Friday, May 22, 2015
Text by Dev Sukumar | Badmintonphoto
They weren’t in Group 1 but Michelle Li and Carolina Marin’s Group 2 late-night blockbuster proved the match of the tournament in the recent Vivo BWF Sudirman Cup.
The Commonwealth Games champion versus the World champion – going right down to the wire in three pulsating games – showed that top-class competition isn’t just to be found in the top tier of the World Mixed Team Championships. Li’s (featured image) upset of World champion Marin from the brink of defeat in sub-group 2A highlighted the quality of action in the lower groups. Li saved five match points against Marin to win 12-21 27-25 24-22 and helped spark a Canadian resistance from 0-2 down. Despite having Li to lead them, however, Canada finished bottom of the sub-group and seventh in Group 2 (overall 19th).
The event was a great opportunity for lesser-known players to share the stage with stars and showcase their skills in front of an appreciative crowd. Players like Misha Zilberman (Israel), Ygor Coelho de Oliveira (Brazil), Soraya De Visch Eijbergen (Netherlands; left), Ramazan Ozturk (Turkey) and Jacob Maliekal (South Africa), among others, battled to impressive victories, showing toughness under pressure and winning the hearts of fans.
The fight for places in the groups were close affairs. Hong Kong and Netherlands faced off for the top spot in Group 2; Hong Kong emerged winners with some difficulty. The Dutch world No.9 pair of Selena Piek/Eefje Muskens were favourites to take the Women’s Doubles over Poon Lok Yan/Tse Ying Suet, but the Hong Kong duo overcame two match points to win in three tight games and help Hong Kong top Group 2 and rank 13th overall.
In the same group, France prevailed over Singapore in a thriller to finish at No.3. The French saw their 2-0 lead neutralised but Emilie Lefel and Anne Tran rescued them in the final Women’s Doubles match over Elaine Chua/Vanessa Neo.
Vietnam were comfortable Group 3 winners. With all-win records in their sub-groups, Vietnam and Czech Republic faced off; the Czechs could only take a game in three matches as Vietnam swept past them 3-0.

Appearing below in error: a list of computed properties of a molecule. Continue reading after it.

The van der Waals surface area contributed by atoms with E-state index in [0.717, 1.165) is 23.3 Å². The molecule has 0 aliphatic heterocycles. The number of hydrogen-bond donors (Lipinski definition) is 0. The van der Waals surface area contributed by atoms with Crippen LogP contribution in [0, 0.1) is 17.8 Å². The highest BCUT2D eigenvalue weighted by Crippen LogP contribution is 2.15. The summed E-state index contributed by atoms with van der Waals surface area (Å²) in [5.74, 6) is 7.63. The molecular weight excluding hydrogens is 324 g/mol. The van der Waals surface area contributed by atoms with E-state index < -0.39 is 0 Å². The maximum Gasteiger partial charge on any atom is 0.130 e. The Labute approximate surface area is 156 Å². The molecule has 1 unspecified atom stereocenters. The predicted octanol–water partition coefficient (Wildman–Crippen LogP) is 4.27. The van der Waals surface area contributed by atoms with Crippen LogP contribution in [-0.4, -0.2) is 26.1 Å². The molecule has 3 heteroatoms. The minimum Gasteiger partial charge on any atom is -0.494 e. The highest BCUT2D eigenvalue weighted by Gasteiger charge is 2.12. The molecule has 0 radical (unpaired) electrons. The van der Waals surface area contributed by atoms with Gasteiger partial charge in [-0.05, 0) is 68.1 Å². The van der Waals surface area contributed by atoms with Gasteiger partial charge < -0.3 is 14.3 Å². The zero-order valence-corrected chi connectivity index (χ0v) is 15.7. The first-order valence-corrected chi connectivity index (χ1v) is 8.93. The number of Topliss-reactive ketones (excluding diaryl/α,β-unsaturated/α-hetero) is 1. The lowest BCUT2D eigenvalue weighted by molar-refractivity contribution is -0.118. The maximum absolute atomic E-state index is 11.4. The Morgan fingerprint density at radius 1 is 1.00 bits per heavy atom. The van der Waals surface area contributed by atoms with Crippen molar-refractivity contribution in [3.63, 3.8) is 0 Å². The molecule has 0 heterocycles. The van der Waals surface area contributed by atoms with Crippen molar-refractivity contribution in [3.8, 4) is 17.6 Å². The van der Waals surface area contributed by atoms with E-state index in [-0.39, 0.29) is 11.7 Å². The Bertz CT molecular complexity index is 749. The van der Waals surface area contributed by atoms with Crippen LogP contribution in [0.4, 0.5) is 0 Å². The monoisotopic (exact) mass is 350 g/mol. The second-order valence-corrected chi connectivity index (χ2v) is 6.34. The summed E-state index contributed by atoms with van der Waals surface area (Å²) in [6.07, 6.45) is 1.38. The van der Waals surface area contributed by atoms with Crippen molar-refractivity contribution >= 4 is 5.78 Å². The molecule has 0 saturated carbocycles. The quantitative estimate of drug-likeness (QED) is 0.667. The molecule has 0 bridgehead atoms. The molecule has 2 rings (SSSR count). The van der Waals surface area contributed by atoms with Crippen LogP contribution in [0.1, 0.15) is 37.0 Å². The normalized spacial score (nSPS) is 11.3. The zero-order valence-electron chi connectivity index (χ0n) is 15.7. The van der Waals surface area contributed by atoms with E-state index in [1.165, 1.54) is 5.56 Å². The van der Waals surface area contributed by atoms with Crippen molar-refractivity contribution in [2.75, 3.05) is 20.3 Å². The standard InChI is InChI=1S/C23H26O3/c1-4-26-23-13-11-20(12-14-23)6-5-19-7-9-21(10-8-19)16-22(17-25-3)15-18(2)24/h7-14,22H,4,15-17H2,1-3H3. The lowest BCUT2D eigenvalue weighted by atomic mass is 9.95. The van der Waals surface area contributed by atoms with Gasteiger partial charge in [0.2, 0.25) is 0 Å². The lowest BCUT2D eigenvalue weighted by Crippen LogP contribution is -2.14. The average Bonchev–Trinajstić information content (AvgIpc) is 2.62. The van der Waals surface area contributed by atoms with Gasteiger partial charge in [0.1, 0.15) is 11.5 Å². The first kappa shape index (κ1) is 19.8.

The most exciting tie in this group was between the second-placed teams of 3A and 3B, Austria and Australia. Austria appeared to have taken a decisive 2-0 lead by winning the two singles, but Australia fought back on the strength of their doubles. In the final Mixed Doubles, Robin Middleton and Leanne Choo (above) were narrow winners over Matthias Almer/Elisabeth Baldauf, 21-12 15-21 21-18, helping Australia grab third place in the group and 23rd place overall.
Philippines and Sri Lanka contested for top place in Group 4, with Philippines (below: Women’s Doubles pair Alyssa Yasbel Leonardo and Eleanor Christine Inlayo) emerging easy victors, 3-0.
Group 1 action was expectedly dominated by China, who defended the title without being even remotely threatened. It meant a decade of dominance by China in this format; the last time they lost the trophy was in 2003 to Korea.
Of the other teams in Group 1, runners-up Japan were the most impressive, even if they unduly struggled against under-strength Denmark in the quarter-finals. Japan’s biggest asset was their resilience, which helped them overcome injury to Men’s Singles star Kento Momota and the fluctuations in form of Men’s Doubles pair Hiroyuki Endo/Kenichi Hayakawa. The scratch Mixed Doubles combination of Kenta Kazuno (right) and Ayane Kurihara came to life spectacularly in the semi-finals, whipping world No.8 pair Ko Sung Hyun/Kim Ha Na and ensuring Japan’s first-ever appearance in a Sudirman Cup final.
Korea made the semi-finals but the capitulation of Mixed Doubles pair Ko Sung Hyun/Kim Ha Na to Malaysia and Japan signified that the Asian powerhouse have severe problems in this department.
Malaysia were the surprise package of the tournament. With singles spearhead Lee Chong Wei returning to international duty after an eight-month layoff, he was expected to be rusty but he dispelled all doubts, beating the likes of Srikanth Kidambi (India) and Son Wan Ho (Korea) with surprising ease. Lee’s resurgence seemed to inspire the rest of the team, as Goh V Shem/Tan Wee Kiong authored a sensational upset of Lee Yong Dae/Yoo Yeon Seong (Korea) in their opening group match. Malaysia however could not repeat their sub-group upset of Korea in the quarter-finals.
Former champions Indonesia’s troubles in singles were too stark, and they were unable to mount a serious threat to China in the semi-finals.
On the organisational front, the event set a high standard. Full-house crowds cheered the combatants on all through the week. The excitement of on-court action was complemented by colourful entertainment court-side (below). Fans will now look forward to the next edition of the tournament in Gold Coast, Australia.